This is a truly moving, patiently directed American movie the likes of which we rarely get treated to anymore. The word 'Precious' certainly does take on it's original meaning after seeing this story unfold. Just when I think 'the movies' have lost their last bit of integrity, a movie like this comes along as though to say 'don't worry, it's still an art form'. As for Mo'Nique... well... I wonder what she'll say in her acceptance speeches? Brava, brava, brava. And Mariah's performance is outstanding and deeply surprising as well.I can't <more>
I just saw this film at Sundance, and it was truly amazing. I confess I did not read the book I will now , but I suspect that Daniels really took it to the next level. The story of Precious and her world was deeply moving and supremely well acted. I was particularly surprised at my own ability to laugh, along with the story, at the worst humanity can throw at us. After the film, Daniels, the producers, and the entire cast came forward to many standing ovations. Gabby was indeed charming, and I was particularly riveted by Mo'Nique's discussion of how she was able to become Mary, <more>
Precious' mother. Daniels fielded many questions from the audience, mostly directed at the task of realizing this story. I hope to see his work again. This is a heavy film, but I highly recommend it.
Powerfully emotive story filled with hope and optimism (by wmjaho)
I'm not surprised that Push won both the Grand Jury and Audience Award at Sundance this year. Director Lee Daniels Shadowboxer has created a very powerful film that manages to entertain while evoking a broad spectrum of emotions, from anger and heartbreaking pity to optimism, joy and hope.Clareece "Precious" Jones Gabby Sidibe is a fat 16-year-old illiterate black girl that lives in Harlem with her welfare-dependent, abusive mother Mo'Nique . She has one autistic daughter who lives with her grandmother and is pregnant with another child, both from her mother's <more>
boyfriend, who is also Clareece's father. Her mother repeatedly tells her how stupid and worthless she is while other kids taunt her for her obesity. She has become hardened and heartless, lacking education and social skills. She spends her time cooking for her mother and fantasizing unrealistically about a glamorous life. She would be easy to dismiss. Based on a novel by Sapphire, this is some pretty bleak stuff.But good things can happen in this world and Precious is blessed with an indomitable spirit that refuses to accept the negative reinforcement that bombards her. Through her efforts, and despite resistance from her mother, she finds an alternative school. It is staffed by Miss Rains, a caring teacher Paula Patton and classmates who, although anything but perfect, possess enough compassion to become supportive friends. It turn out that the world can be a pretty good place.First-time actress Gabby Sidibe gives a powerful, emotive performance. Equally good is talented actresses Mo'Nique, who is almost frightening as Precious' mother, and Patton as the compassionate teacher. Lenny Kravitz and Mariah Carey also have minor roles, giving the film a little star power.Daniels conveys a Harlem existence that is profane, hard-edged and brutal, but with rays of humanity and compassion that leave room for hope. It is at once both a message to the poor in spirit not to despair, and to the rest of us make the time and effort to reach out where we can. Push is an inspiring message that will fill you with optimism and joy.Sundance Moment: When asked about her getting the role, Sidibe said that she had some acting experience--like a non-speaking role in a college production. Pretty funny! She said her friends encouraged her to audition because she "fit the profile." She also said she relied heavily on "Mr. Daniels" for direction. Daniels said there were parts of making the movie that were hard on him emotionally--like directing Precious to eat, or instructing her peers to bully her.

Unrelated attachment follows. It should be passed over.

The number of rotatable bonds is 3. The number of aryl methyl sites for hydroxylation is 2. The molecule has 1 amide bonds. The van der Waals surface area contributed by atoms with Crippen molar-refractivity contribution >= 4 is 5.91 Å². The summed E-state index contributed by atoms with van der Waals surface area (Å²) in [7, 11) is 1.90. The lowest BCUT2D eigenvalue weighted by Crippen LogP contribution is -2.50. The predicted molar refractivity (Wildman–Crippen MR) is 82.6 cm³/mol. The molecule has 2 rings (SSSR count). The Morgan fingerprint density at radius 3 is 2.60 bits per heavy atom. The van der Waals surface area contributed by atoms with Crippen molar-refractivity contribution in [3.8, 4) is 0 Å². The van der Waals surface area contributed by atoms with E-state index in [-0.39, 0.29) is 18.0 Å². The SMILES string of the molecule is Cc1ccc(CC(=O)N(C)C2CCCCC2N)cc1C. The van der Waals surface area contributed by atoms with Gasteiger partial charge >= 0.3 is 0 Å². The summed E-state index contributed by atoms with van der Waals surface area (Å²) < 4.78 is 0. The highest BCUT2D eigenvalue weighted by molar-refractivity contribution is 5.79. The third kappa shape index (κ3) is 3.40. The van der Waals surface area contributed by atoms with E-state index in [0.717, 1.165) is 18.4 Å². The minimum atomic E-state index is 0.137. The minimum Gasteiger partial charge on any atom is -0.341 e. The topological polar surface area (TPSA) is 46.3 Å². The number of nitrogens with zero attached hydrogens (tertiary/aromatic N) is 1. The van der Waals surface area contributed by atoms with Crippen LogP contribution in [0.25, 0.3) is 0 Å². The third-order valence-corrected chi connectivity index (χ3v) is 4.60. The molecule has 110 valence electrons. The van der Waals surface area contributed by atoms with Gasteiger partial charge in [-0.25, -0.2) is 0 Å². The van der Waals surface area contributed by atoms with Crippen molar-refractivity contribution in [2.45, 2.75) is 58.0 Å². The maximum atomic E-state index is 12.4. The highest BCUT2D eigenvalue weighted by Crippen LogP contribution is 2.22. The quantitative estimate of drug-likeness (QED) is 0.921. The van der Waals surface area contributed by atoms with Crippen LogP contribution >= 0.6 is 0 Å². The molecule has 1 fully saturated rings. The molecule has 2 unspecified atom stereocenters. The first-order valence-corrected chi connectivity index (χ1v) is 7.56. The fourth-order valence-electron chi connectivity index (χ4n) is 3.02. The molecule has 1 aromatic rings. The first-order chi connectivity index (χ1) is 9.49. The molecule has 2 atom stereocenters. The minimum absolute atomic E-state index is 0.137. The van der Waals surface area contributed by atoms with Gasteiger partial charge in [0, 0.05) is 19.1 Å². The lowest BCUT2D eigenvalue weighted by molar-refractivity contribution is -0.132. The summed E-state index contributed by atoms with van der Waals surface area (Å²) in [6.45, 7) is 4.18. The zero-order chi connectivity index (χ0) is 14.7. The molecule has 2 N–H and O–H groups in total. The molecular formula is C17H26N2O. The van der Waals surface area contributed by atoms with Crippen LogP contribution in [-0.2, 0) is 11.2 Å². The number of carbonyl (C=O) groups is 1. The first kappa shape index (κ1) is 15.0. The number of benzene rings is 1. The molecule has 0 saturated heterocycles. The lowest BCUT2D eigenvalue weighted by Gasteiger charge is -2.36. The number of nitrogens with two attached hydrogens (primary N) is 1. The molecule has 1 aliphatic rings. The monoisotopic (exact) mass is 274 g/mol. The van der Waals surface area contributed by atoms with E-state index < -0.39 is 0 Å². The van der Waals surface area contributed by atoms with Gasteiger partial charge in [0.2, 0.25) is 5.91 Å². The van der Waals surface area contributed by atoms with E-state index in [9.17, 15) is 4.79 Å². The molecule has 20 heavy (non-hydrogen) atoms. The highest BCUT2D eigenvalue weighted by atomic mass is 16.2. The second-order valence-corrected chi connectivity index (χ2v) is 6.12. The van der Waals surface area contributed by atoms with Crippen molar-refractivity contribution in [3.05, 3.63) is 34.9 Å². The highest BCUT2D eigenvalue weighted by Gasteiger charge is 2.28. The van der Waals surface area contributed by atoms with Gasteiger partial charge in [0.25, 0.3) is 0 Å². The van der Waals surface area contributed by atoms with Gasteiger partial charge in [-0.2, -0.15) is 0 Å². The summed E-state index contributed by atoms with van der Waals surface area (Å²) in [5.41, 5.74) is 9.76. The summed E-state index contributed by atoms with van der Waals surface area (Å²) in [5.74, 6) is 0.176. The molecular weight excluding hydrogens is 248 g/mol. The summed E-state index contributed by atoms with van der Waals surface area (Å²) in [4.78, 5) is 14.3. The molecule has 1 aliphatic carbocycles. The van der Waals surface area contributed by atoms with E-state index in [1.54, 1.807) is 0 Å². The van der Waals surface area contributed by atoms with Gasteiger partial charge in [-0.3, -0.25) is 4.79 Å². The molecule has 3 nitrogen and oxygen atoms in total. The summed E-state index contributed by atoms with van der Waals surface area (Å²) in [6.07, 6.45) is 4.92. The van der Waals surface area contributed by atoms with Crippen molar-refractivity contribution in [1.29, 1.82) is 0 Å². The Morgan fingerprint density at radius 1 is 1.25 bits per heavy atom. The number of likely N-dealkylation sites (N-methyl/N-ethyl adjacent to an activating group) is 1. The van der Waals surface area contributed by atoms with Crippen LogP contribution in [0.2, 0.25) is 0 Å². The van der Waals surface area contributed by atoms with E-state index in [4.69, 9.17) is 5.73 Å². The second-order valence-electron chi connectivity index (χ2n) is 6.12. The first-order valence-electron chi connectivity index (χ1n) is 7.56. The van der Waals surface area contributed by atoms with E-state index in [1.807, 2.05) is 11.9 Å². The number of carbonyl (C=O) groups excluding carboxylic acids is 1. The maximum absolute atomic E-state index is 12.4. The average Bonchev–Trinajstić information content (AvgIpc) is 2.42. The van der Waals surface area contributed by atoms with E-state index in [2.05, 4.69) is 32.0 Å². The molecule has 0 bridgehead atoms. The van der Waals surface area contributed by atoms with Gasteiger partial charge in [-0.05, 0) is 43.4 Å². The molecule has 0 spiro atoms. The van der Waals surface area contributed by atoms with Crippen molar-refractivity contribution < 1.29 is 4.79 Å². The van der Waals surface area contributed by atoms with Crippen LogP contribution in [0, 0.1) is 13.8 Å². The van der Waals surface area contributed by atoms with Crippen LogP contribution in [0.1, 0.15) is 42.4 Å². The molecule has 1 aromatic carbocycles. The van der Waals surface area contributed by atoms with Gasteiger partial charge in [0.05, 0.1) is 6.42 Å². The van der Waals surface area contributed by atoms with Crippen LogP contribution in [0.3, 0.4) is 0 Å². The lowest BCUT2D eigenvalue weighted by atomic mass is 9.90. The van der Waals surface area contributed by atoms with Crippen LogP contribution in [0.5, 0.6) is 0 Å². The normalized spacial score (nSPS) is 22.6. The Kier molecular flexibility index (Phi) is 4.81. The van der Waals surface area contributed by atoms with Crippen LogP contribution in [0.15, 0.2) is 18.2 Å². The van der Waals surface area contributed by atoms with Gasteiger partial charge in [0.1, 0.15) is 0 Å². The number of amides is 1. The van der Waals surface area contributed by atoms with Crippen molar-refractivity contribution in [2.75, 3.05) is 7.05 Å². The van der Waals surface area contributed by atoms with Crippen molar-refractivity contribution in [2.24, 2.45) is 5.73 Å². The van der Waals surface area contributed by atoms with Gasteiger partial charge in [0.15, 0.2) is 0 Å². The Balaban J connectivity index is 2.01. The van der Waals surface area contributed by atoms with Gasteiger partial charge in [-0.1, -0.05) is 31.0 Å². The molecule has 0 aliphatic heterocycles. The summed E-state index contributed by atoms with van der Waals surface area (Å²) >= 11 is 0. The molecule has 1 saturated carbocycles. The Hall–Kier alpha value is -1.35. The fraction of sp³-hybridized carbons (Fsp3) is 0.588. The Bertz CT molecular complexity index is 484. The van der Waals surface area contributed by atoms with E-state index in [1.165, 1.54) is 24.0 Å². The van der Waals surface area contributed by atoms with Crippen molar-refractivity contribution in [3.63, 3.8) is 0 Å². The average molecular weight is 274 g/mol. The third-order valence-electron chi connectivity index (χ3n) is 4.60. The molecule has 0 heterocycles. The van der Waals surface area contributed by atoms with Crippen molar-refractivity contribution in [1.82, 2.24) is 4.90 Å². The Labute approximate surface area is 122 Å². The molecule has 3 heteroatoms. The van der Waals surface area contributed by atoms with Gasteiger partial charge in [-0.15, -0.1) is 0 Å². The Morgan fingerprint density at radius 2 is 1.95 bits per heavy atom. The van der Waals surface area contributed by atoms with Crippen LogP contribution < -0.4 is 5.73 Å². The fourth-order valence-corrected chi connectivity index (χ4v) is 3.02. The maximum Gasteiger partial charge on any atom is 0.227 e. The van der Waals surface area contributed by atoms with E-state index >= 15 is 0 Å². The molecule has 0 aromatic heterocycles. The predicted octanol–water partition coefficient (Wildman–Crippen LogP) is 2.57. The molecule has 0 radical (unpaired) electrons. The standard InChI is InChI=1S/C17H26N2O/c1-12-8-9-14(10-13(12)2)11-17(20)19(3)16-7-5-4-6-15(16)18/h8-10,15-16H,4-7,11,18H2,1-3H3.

Powerhouse Performances Tower Over a Harrowing Yet Enthralling Tale of Redemption (by EUyeshima)
To my surprise, this soul-baring 2009 drama is neither as painful nor depressing as the subject matter would imply. In fact, director Lee Daniels' treatment alternates so fluently between gritty realism, social uplift, and fanciful episodes of fantasy that the end result is as much enthralling as it is emotionally draining. First-time screenwriter Geoffrey Fletcher does a solid job adapting the 1996 source novel by Sapphire, "Push", but the strength and honesty of the cast is what sears in the memory. Daniels could have been otherwise charged with stunt casting had he not drawn <more>